Last week’s devastation from Hurricane Harvey is still being felt up and down the Texas Gulf Coast. Southeast Texas has experienced historic flooding that has destroyed homes, displaced families, and disrupted businesses across the area. Throughout the chaos, our spirits were lifted by the outpouring of support from members of the community. Friends and strangers alike came to the assistance of their neighbors, rescuing them from their homes, providing clothing and shelter to those directly impacted, and helping with the cleanup efforts.
Now that the initial shock has begun to subside our city is shifting toward recovery. It will be a long road ahead and there remains a great number of people who are in need. The outpouring of support both locally and across the country (even worldwide) has been quite uplifting. For those who wish to continue to provide that much-needed support, it is important that you carefully choose the avenues in which you plan to do so. Unfortunately, there are people who wish to take advantage of those directly impacted and the good folks who want to lend a helping hand.
Given the widespread damage to homes in the area, local officials and law enforcement emphasize the importance of carefully vetting any contractors chosen to make repairs and renovations. It is recommended that consumers verify a company’s credentials through the Better Business Bureau of Houston. They also recommend that consumers avoid paying large sums of money upfront before the work is complete. Lastly, be on the lookout for individuals attempting to impersonate law enforcement & FEMA officials and pressuring people to give them personal information or pay for damage inspections.
If you’re interested in providing monetary support, it is important to choose your designated charity carefully. Disasters like Harvey are notorious for instances of charity fraud. Using a tool such as Charity Navigator can help you assess a charity based on several criteria, such as tax status, length of operation, public support, and much more. You may also consider donating appreciated stock to a Donor Advised Fund (DAF), or making a charitable Required Minimum Distribution (RMD) from your IRA if you’re over age 70 ½.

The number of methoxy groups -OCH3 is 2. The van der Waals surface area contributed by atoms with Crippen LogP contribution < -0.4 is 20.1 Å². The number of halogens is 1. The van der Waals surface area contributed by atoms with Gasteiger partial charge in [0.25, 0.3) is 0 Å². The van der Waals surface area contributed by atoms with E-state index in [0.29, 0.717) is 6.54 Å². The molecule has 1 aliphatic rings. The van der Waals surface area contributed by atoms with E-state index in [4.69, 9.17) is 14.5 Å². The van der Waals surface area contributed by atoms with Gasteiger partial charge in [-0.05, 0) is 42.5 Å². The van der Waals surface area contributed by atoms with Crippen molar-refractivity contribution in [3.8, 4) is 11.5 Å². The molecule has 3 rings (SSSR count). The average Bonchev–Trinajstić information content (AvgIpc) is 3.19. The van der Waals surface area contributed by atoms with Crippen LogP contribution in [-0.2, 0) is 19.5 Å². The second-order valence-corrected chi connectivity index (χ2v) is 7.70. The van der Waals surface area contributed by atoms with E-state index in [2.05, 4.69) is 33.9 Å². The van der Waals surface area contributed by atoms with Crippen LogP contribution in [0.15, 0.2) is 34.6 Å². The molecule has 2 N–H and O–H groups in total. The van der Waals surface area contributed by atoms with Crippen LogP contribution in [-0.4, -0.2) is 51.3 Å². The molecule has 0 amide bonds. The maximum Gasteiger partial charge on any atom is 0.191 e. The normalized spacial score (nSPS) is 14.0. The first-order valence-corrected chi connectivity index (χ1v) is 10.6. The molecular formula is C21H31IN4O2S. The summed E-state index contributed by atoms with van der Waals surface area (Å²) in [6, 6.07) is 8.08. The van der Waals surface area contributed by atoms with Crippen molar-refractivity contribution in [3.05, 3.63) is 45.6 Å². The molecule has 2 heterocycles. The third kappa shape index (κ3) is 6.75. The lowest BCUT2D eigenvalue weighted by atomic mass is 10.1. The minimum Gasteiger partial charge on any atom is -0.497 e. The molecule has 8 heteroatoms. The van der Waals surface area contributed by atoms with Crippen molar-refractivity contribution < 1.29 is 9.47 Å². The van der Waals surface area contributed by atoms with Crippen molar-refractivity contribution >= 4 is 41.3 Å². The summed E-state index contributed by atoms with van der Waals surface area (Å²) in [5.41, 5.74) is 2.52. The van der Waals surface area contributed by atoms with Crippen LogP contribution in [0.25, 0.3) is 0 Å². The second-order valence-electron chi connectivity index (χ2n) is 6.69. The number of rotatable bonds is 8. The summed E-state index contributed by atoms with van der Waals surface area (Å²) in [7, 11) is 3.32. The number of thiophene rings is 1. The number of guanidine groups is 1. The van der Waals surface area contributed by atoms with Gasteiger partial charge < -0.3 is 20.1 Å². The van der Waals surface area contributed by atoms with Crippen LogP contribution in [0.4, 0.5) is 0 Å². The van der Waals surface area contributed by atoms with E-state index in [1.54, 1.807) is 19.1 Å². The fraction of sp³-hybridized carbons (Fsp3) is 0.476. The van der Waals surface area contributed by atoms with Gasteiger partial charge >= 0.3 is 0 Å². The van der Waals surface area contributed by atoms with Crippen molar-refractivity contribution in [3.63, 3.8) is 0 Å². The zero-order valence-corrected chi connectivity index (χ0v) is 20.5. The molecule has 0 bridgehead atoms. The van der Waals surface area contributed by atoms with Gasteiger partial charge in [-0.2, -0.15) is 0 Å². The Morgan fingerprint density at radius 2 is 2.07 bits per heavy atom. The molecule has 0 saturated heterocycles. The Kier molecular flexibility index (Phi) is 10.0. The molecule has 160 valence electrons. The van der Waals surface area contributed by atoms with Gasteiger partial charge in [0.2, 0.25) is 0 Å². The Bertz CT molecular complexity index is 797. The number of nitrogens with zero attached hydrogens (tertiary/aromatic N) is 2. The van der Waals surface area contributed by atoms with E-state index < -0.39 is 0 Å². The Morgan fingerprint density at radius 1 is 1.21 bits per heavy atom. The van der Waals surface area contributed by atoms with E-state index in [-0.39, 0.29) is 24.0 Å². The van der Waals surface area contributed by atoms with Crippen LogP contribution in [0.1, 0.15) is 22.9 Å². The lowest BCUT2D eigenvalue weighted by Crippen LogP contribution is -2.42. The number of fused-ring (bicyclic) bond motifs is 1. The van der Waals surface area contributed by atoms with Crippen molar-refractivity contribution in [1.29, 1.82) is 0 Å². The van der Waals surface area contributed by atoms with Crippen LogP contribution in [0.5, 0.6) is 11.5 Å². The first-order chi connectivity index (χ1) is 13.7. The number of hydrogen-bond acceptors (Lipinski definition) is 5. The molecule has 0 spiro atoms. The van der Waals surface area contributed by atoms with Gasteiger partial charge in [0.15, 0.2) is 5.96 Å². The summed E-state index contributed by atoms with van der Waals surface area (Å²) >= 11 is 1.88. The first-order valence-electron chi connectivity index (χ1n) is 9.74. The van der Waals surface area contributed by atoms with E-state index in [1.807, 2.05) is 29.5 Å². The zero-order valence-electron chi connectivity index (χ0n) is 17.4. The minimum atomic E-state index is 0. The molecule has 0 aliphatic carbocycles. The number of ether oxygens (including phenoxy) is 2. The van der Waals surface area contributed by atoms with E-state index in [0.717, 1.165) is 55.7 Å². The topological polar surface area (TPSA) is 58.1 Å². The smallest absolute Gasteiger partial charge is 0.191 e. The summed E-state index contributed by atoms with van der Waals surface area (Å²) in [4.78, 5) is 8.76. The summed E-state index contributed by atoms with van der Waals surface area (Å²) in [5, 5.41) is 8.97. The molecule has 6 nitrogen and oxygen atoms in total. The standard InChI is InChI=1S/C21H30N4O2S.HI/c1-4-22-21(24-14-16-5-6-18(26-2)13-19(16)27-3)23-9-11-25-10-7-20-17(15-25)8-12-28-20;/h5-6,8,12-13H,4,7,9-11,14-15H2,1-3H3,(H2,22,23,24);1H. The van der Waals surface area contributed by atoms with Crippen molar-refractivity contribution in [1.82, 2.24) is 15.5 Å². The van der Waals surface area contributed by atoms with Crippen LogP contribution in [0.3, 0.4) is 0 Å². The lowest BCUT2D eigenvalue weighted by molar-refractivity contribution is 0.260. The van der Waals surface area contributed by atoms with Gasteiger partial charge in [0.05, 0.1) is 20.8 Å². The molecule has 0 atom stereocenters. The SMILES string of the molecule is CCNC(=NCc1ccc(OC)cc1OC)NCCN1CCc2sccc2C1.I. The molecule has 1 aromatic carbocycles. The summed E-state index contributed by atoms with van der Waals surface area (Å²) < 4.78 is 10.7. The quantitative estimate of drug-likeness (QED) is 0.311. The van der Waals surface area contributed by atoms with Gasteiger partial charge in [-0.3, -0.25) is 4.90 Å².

If you suspect you or someone you know may be a victim of fraud, here are a few resources you can use:
- Call the National Center for Disaster Fraud Hotline at 1-866-720-5721 or email at firstname.lastname@example.org
- Visit FEMA’s Rumor Central page for up-to-date information on Hurricane Harvey
- File a complaint with the Better Business Bureau
People across Southeast Texas are beginning to pick up the pieces in the aftermath of Hurricane Harvey. There is a tremendous need for support and from what we’ve seen so far, an even greater desire to give it. However, it remains important to keep up your guard and protect yourself and those impacted from fraudsters. Given enough time and assistance, our area will recover and become even stronger than it was before.